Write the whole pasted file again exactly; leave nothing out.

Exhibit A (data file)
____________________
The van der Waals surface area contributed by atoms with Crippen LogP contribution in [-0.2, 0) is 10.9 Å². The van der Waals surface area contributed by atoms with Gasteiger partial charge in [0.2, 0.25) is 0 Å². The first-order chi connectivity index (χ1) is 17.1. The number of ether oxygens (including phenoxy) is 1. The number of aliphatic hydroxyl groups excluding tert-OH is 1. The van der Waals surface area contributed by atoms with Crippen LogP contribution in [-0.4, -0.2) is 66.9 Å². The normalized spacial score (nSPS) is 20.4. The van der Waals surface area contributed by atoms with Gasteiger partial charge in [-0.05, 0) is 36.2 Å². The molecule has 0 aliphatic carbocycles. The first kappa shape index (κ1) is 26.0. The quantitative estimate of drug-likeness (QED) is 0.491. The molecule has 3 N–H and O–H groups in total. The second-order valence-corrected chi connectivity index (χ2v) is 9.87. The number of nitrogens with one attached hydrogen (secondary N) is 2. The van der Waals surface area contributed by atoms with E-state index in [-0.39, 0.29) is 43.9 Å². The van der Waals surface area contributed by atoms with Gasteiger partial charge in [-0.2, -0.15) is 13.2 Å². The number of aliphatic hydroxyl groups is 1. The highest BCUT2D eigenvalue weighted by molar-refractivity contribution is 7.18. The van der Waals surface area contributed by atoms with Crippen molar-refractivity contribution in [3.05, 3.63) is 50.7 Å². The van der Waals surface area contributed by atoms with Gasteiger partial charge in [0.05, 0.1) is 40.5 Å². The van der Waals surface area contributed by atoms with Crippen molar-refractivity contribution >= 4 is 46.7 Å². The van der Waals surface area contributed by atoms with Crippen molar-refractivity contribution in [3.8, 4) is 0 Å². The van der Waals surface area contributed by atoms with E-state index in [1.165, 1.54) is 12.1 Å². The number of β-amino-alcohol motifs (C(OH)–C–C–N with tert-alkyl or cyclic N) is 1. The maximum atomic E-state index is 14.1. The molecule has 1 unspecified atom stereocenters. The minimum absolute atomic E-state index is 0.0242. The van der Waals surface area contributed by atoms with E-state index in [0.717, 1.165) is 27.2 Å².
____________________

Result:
The van der Waals surface area contributed by atoms with Crippen LogP contribution in [-0.2, 0) is 10.9 Å². The van der Waals surface area contributed by atoms with Gasteiger partial charge in [0.2, 0.25) is 0 Å². The first-order chi connectivity index (χ1) is 17.1. The number of ether oxygens (including phenoxy) is 1. The number of aliphatic hydroxyl groups excluding tert-OH is 1. The van der Waals surface area contributed by atoms with Crippen LogP contribution in [-0.4, -0.2) is 66.9 Å². The normalized spacial score (nSPS) is 20.4. The van der Waals surface area contributed by atoms with Gasteiger partial charge in [-0.05, 0) is 36.2 Å². The molecule has 0 aliphatic carbocycles. The first kappa shape index (κ1) is 26.0. The quantitative estimate of drug-likeness (QED) is 0.491. The molecule has 3 N–H and O–H groups in total. The second-order valence-corrected chi connectivity index (χ2v) is 9.87. The number of nitrogens with one attached hydrogen (secondary N) is 2. The van der Waals surface area contributed by atoms with E-state index in [-0.39, 0.29) is 43.9 Å². The van der Waals surface area contributed by atoms with Gasteiger partial charge in [-0.2, -0.15) is 13.2 Å². The number of aliphatic hydroxyl groups is 1. The highest BCUT2D eigenvalue weighted by molar-refractivity contribution is 7.18. The van der Waals surface area contributed by atoms with Crippen molar-refractivity contribution in [3.05, 3.63) is 50.7 Å². The van der Waals surface area contributed by atoms with Gasteiger partial charge in [0.05, 0.1) is 40.5 Å². The van der Waals surface area contributed by atoms with Crippen molar-refractivity contribution >= 4 is 46.7 Å². The van der Waals surface area contributed by atoms with Crippen molar-refractivity contribution in [3.8, 4) is 0 Å². The van der Waals surface area contributed by atoms with E-state index in [1.165, 1.54) is 12.1 Å². The number of β-amino-alcohol motifs (C(OH)–C–C–N with tert-alkyl or cyclic N) is 1. The maximum atomic E-state index is 14.1. The molecule has 1 unspecified atom stereocenters. The minimum absolute atomic E-state index is 0.0242. The van der Waals surface area contributed by atoms with E-state index in [0.717, 1.165) is 27.2 Å².